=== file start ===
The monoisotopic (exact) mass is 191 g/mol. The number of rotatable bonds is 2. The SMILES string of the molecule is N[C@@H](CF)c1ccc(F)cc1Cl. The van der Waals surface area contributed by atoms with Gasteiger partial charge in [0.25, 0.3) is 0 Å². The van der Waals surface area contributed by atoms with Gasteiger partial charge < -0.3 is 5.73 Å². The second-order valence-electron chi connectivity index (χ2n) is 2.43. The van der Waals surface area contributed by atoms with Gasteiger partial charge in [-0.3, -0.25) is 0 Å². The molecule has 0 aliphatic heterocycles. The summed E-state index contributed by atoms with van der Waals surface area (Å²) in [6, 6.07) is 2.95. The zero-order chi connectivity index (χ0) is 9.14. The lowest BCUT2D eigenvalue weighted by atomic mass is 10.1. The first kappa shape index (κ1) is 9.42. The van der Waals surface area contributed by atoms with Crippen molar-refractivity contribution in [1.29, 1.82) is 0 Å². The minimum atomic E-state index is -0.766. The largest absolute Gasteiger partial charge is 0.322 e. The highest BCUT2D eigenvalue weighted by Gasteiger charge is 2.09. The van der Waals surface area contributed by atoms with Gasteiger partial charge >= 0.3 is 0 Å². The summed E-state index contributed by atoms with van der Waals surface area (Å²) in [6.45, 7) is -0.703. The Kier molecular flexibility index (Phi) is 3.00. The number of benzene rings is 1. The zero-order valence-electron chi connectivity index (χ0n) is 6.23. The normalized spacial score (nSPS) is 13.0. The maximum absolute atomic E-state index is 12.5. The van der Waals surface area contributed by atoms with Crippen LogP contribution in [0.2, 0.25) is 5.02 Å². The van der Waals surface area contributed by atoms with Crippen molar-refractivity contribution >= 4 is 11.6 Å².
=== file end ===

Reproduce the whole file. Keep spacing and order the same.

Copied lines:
The monoisotopic (exact) mass is 191 g/mol. The number of rotatable bonds is 2. The SMILES string of the molecule is N[C@@H](CF)c1ccc(F)cc1Cl. The van der Waals surface area contributed by atoms with Gasteiger partial charge in [0.25, 0.3) is 0 Å². The van der Waals surface area contributed by atoms with Gasteiger partial charge < -0.3 is 5.73 Å². The second-order valence-electron chi connectivity index (χ2n) is 2.43. The van der Waals surface area contributed by atoms with Gasteiger partial charge in [-0.3, -0.25) is 0 Å². The molecule has 0 aliphatic heterocycles. The summed E-state index contributed by atoms with van der Waals surface area (Å²) in [6, 6.07) is 2.95. The zero-order chi connectivity index (χ0) is 9.14. The lowest BCUT2D eigenvalue weighted by atomic mass is 10.1. The first kappa shape index (κ1) is 9.42. The van der Waals surface area contributed by atoms with Crippen molar-refractivity contribution in [1.29, 1.82) is 0 Å². The minimum atomic E-state index is -0.766. The largest absolute Gasteiger partial charge is 0.322 e. The highest BCUT2D eigenvalue weighted by Gasteiger charge is 2.09. The van der Waals surface area contributed by atoms with Gasteiger partial charge >= 0.3 is 0 Å². The summed E-state index contributed by atoms with van der Waals surface area (Å²) in [6.45, 7) is -0.703. The Kier molecular flexibility index (Phi) is 3.00. The number of benzene rings is 1. The zero-order valence-electron chi connectivity index (χ0n) is 6.23. The normalized spacial score (nSPS) is 13.0. The maximum absolute atomic E-state index is 12.5. The van der Waals surface area contributed by atoms with Crippen LogP contribution in [0.2, 0.25) is 5.02 Å². The van der Waals surface area contributed by atoms with Crippen molar-refractivity contribution >= 4 is 11.6 Å².